What Is a Sliding Scale Fee Structure?

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A sliding scale fee structure is a type of pricing common in medical care. In a sliding scale fee structure, the fee for a health care service or product varies based on the income of the person receiving the service. Patients with higher incomes pay more and those with lower incomes pay less.

A sliding scale fee structure based on federal poverty level might look like this:

If Your Income Is:

The Price Is:

Below federal poverty level


100-149% of FPL


150-199% of FPL


200-249% of FPL


250-349% of FPL


350% of FPL and above


While some may see this as price gouging the wealthy, the practice is intended to make it easier for those with low incomes to afford the health care service. Often, the lowest point on the sliding scale may be zero or a minimal payment.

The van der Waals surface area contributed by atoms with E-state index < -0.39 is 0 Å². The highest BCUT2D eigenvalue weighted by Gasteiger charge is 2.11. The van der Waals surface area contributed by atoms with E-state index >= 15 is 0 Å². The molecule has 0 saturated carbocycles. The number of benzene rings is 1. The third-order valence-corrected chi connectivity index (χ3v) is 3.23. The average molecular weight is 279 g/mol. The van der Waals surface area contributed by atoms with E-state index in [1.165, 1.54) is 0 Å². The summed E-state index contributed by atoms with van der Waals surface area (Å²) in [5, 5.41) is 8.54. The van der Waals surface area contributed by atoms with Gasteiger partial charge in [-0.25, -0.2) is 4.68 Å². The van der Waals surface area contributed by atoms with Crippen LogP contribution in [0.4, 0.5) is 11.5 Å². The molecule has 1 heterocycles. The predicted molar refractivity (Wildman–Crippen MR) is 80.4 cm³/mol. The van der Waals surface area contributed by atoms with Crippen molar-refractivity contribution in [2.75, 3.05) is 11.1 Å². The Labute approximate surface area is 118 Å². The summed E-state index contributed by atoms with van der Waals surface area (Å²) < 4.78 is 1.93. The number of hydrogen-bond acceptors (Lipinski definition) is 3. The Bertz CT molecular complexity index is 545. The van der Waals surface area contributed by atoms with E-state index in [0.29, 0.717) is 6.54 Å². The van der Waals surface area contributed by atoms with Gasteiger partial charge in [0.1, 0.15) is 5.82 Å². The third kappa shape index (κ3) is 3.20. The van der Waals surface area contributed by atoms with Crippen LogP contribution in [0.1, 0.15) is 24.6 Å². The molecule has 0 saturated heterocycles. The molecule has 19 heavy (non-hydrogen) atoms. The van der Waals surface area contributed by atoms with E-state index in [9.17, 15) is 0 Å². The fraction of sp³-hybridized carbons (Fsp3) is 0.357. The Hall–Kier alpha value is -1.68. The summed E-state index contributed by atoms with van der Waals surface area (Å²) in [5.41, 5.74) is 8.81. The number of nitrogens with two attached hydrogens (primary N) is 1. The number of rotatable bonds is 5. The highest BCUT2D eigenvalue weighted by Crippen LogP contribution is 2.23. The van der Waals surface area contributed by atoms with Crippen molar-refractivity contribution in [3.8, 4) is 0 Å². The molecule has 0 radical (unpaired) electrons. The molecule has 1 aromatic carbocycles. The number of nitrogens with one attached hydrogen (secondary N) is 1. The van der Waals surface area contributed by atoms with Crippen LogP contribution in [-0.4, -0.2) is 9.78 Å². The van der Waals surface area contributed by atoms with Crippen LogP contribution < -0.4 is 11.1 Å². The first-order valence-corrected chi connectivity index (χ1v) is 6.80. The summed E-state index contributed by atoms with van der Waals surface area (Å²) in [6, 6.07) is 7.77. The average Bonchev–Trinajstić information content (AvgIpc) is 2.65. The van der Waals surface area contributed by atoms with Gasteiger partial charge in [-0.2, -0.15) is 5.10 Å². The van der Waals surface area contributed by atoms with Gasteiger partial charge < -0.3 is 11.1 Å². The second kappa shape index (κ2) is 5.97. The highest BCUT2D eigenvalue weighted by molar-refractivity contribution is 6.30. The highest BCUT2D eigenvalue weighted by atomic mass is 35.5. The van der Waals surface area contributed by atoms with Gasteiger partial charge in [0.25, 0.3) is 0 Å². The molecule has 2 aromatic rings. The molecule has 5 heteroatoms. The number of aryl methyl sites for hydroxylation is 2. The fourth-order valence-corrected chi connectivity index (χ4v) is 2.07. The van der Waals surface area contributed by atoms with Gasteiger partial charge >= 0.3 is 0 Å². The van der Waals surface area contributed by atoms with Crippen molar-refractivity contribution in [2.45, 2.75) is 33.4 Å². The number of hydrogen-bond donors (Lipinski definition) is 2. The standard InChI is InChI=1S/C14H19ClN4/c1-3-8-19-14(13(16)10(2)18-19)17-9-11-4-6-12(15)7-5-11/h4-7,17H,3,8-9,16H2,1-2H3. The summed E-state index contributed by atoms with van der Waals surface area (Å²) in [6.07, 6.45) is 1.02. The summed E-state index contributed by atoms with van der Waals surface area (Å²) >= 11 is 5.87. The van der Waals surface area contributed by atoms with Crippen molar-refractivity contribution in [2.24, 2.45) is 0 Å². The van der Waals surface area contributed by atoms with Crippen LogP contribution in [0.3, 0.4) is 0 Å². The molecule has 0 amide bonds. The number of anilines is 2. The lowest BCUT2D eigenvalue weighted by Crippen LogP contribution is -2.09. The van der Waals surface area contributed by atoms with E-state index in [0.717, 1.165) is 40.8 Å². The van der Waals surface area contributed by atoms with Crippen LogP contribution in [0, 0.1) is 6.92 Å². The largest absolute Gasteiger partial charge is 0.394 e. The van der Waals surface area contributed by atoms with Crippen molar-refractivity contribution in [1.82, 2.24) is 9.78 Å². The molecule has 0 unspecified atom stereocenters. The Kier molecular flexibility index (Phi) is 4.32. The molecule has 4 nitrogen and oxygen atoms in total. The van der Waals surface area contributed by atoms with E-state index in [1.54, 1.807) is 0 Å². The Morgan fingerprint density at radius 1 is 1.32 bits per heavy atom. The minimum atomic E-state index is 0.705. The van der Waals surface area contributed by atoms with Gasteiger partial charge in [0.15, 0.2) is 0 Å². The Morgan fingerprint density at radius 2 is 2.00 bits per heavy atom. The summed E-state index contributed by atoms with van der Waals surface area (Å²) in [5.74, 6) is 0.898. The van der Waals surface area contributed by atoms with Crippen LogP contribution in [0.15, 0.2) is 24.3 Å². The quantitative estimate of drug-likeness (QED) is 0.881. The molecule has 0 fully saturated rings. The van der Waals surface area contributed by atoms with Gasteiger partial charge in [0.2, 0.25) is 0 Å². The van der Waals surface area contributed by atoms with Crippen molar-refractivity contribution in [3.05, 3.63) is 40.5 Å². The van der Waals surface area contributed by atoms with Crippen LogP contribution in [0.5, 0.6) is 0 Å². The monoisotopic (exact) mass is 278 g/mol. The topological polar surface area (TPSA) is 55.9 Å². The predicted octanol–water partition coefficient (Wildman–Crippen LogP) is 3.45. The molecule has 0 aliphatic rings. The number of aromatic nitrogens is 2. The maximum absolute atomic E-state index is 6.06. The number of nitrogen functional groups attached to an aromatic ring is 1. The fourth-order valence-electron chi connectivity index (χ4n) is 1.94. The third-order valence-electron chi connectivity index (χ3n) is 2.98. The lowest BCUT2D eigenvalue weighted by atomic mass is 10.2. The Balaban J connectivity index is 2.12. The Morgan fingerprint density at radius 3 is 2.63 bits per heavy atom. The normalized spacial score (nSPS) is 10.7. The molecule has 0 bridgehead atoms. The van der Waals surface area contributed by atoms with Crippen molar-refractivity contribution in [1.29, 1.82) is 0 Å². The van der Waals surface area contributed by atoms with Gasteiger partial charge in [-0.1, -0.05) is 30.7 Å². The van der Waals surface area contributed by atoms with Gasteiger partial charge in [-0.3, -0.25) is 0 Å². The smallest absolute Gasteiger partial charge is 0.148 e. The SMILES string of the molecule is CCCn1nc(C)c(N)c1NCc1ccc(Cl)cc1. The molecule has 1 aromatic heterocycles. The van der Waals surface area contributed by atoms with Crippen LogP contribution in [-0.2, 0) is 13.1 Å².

Sliding scales may not be available to those with health insurance and instead focus on those who are paying for their health care with their own funds. Although commonly seen with charitable organizations and clinics focused on caring for the uninsured or those with low incomes, a sliding scale fee structure can sometimes be seen in drug manufacturer financial assistance programs, hospitals, and family planning clinics.

Sliding scale fee structures have been a critical tool to allow those with lower incomes to access otherwise unaffordable health care services. In the United States, the expansion of the Medicaid program under the Affordable Care Act and the availability of health insurance subsidies for low and modest income residents could potentially decrease the utilization of these programs as a larger share of the population gains health insurance coverage.

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